However, In re Kemble, 776 F.2d at 806 n. 5, presciently noted the availability of a writ of mandamus to review the otherwise unreviewable order withdrawing reference to the bankruptcy judge. The Third Circuit expressly applied this notion to review a sua sponte withdrawal of reference. In re Pruitt, 910 F.2d at 1167. We are persuaded that appellate review of the district court's sua sponte withdrawal of reference is consistent with "the traditional use of the writ ... to confine an inferior court to a lawful exercise of its prescribed jurisdiction...." Id. (citation, internal quotation marks and alterations omitted). Accordingly, we grant Appellants' alternative request to treat their appeal as a petition for a writ of mandamus, over which we have jurisdiction. See id.

B. Appropriateness of Mandamus Relief


We apply the following five-factor test to determine whether the exercise of mandamus jurisdiction is proper:


(1) The party seeking the writ has no other adequate means, such as a direct appeal, to attain the relief he or she desires.


(2) The petitioner will be damaged or prejudiced in a way not correctable on appeal....


(3) The district court's order is clearly erroneous as a matter of law.


(4) The district court's order is an oft-repeated error, or manifests a persistent disregard of the federal rules.


(5) The district court's order raises new and important problems, or issues of law of first impression.


DeGeorge v. United States Dist. Ct. for the Cent. Dist. of Cal., 219 F.3d 930, 934 (9th Cir.2000) (quoting Bauman v. United States Dist. Ct., 557 F.2d 650, 654-55 (9th Cir.1977)). We have acknowledged that the application of these factors is "by no means precise," United States v. Amlani, 169 F.3d 1189, 1194 (9th Cir.1999), and the "factors should be weighed together based on the facts of the individual case." SG Cowen Sec. Corp. v. United States Dist. Ct. for the N. Dist. of Cal., 189 F.3d 909, 913 (9th Cir.1999).


Application of the Bauman factors in this case favors granting the writ. Appellants have no other adequate means of obtaining the relief desired. They may not directly appeal the withdrawal of reference because "we do not have jurisdiction over interlocutory appeals from orders withdrawing reference of cases to the bankruptcy court." In re Kemble, 776 F.2d at 806; see In re Kissel Co., 105 F.3d at 1325. Appellants therefore satisfy the first Bauman factor. See SG Cowen, 189 F.3d at 914.


Appellants "will be damaged [and] prejudiced in a way not correctable on appeal." DeGeorge, 219 F.3d at 934. This factor is "closely related to the preceding one." Id. at 935. Because the first two factors are closely related, and our case law precludes Appellants' direct appeal of the sua sponte withdrawal, the damage and prejudice Appellants have suffered thus far cannot be corrected on direct appeal. See id. The withdrawal occurred over two years ago, and Appellants sit in limbo despite two attempts to lift the stay on the enforcement of the unlawful detainer order. With the enforcement of the judgment stayed, Deborah continues to reside in the property at 446 S. Highland without making any rental payments, and Appellants are denied beneficial use of the property. Because Appellants' ability to bring a direct appeal is actually limited, and the type of damage and prejudice are relevant in determining mandamus relief, the second Bauman factor weighs in favor of Appellants. See id.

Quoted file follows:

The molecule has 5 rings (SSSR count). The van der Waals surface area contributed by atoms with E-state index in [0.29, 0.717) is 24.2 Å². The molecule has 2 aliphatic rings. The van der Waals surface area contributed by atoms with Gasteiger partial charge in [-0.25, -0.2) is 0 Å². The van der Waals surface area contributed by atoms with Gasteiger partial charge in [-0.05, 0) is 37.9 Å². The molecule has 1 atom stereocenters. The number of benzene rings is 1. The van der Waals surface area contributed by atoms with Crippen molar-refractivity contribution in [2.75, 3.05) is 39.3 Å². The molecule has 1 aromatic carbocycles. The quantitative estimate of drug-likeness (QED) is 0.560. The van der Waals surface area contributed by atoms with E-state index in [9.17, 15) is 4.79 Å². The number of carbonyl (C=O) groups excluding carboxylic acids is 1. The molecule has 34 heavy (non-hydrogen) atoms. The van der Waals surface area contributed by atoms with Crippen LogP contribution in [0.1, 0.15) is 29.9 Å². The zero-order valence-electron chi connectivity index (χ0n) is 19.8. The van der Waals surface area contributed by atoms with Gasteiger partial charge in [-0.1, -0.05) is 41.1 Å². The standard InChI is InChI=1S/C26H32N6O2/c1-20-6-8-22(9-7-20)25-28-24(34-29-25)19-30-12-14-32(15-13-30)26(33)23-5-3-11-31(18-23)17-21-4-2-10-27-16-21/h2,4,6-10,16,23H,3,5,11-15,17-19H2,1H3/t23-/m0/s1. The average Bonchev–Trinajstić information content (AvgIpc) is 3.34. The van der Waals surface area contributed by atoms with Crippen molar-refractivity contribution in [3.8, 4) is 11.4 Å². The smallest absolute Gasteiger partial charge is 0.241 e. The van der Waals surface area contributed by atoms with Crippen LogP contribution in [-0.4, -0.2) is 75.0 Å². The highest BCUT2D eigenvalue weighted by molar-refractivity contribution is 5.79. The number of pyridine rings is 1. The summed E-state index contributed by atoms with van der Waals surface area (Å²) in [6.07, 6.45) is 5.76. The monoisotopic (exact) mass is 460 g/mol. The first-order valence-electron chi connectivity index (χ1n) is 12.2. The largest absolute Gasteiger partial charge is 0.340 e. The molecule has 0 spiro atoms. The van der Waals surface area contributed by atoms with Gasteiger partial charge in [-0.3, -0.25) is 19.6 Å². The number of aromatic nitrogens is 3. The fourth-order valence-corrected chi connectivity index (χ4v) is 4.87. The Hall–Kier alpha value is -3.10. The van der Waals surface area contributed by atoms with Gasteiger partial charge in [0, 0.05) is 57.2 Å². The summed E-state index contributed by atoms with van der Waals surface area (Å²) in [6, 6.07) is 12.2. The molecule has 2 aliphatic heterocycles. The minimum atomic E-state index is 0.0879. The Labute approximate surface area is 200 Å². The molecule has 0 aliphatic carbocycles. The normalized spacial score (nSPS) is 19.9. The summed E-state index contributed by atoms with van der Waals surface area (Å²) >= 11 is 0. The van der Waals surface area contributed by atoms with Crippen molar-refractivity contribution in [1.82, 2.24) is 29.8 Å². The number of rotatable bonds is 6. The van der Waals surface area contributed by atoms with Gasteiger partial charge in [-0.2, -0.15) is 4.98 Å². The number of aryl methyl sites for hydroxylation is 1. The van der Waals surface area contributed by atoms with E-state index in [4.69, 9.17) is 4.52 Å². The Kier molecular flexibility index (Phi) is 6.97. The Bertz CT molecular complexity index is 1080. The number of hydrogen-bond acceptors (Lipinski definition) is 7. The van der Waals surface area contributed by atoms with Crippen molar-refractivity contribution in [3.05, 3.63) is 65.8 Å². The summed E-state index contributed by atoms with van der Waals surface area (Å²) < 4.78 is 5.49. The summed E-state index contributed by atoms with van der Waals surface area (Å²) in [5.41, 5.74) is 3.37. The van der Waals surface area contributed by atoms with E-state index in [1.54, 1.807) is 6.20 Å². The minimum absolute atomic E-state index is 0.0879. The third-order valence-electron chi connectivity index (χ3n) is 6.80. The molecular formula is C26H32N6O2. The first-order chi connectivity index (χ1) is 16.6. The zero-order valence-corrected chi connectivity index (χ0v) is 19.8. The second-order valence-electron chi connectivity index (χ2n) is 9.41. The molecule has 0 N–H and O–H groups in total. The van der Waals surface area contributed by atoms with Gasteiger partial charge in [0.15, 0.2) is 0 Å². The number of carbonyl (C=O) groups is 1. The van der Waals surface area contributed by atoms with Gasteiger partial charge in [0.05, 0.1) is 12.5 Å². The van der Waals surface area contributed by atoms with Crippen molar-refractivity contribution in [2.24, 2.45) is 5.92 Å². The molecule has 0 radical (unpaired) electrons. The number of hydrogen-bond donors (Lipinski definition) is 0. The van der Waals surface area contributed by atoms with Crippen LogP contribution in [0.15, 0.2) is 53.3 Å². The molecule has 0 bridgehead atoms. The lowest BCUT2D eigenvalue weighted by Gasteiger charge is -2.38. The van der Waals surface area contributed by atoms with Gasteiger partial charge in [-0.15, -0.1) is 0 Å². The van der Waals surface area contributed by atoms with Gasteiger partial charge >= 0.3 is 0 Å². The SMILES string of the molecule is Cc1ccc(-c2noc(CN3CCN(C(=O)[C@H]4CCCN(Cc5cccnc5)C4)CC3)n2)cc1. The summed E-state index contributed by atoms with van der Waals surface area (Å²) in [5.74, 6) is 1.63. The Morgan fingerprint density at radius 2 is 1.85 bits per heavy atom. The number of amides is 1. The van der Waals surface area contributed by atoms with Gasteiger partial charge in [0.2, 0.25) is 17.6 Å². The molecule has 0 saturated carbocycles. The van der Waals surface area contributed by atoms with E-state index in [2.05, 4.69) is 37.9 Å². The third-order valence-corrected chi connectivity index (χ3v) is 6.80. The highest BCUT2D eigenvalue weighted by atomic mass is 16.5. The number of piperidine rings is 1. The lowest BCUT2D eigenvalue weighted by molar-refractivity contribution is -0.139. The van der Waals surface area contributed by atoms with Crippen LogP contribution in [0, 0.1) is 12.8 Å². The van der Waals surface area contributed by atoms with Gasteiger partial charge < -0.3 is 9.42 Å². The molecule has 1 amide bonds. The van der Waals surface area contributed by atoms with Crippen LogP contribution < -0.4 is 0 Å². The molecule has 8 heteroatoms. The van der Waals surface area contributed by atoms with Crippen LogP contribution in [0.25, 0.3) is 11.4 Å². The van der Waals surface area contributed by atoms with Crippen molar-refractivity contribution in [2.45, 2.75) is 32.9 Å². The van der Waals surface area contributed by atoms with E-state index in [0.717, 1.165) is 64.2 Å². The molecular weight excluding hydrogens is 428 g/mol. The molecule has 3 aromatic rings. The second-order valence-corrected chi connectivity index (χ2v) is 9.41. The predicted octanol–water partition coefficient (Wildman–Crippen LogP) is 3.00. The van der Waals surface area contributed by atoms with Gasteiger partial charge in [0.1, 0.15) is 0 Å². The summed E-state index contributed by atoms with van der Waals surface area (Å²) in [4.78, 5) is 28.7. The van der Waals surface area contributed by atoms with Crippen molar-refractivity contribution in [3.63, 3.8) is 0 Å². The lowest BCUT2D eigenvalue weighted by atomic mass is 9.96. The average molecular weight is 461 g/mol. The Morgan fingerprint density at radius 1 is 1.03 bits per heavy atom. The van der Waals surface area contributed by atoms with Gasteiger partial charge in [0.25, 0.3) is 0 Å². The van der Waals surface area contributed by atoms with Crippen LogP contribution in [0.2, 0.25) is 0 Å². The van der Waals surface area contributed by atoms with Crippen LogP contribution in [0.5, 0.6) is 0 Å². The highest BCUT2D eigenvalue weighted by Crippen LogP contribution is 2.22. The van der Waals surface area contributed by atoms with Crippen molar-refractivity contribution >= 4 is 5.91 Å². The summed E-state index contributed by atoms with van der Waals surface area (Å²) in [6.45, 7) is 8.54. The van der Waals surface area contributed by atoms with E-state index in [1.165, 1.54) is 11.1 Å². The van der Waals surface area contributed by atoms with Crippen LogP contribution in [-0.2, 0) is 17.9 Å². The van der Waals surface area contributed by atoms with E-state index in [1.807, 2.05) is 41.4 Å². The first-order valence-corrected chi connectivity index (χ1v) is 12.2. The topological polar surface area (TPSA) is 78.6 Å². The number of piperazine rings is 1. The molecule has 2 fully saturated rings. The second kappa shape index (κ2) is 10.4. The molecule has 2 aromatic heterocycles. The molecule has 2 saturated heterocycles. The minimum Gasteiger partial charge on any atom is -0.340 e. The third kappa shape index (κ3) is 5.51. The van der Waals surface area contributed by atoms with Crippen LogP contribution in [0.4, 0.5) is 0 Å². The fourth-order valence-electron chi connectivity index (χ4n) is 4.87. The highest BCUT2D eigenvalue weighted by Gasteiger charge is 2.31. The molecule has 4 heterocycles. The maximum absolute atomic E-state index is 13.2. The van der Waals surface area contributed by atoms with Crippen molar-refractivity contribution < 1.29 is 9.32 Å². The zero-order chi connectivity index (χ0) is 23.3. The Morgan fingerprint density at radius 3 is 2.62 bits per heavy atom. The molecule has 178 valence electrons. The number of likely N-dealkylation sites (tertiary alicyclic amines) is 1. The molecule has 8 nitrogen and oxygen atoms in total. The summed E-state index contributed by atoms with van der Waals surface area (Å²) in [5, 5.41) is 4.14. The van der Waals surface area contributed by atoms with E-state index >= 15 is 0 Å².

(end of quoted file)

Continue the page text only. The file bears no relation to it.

The district court clearly erred in withdrawing the reference. The Bankruptcy Code provides that the district court may withdraw the reference of a bankruptcy case on its own motion for cause shown. 28 U.S.C. § 157(d) (Supp. V 1987). However, the district court failed to articulate any cause for its withdrawal of reference in this case.


We have considered the following factors in determining whether cause exists under § 157(d): "the efficient use of judicial resources, delay and costs to the parties, uniformity of bankruptcy administration, the prevention of forum shopping, and other related factors." Security Farms v. Int'l Bhd. of Teamsters, Chauffers, Warehousemen, & Helpers, 124 F.3d 999, 1008 (9th Cir.1997) (citing In re Orion Pictures Corp., 4 F.3d 1095, 1101 (2d Cir. 1993)).


The district court's withdrawal of reference in this case was an inefficient allocation of judicial resources, especially because the bankruptcy court was more familiar with the facts and issues of the case, and had already lifted the stay to allow the unlawful detainer proceedings to continue.


Rather than enhancing efficiency, the district court's action created inefficiency, engendering a series of nonproductive motions and hearings. The district court's action also negatively impacted bankruptcy administration by needlessly disrupting the bankruptcy court's seamless processing of the case. The district court's withdrawal of reference effectively "derailed the [bankruptcy] process provided by statute." Powelson v. More (In re Powelson), 878 F.2d 976, 982 (7th Cir.1989).


The district court's withdrawal also resulted in great delay and costs to the Appellants, implicating another "cause" factor. See Security Farms, 124 F.3d at 1008. Deborah has occupied the property rent-free for almost three years, resulting in a $35,000 loss of rental income. Finally, the district court's action encouraged forum shopping by essentially reversing the bankruptcy court's prior determinations.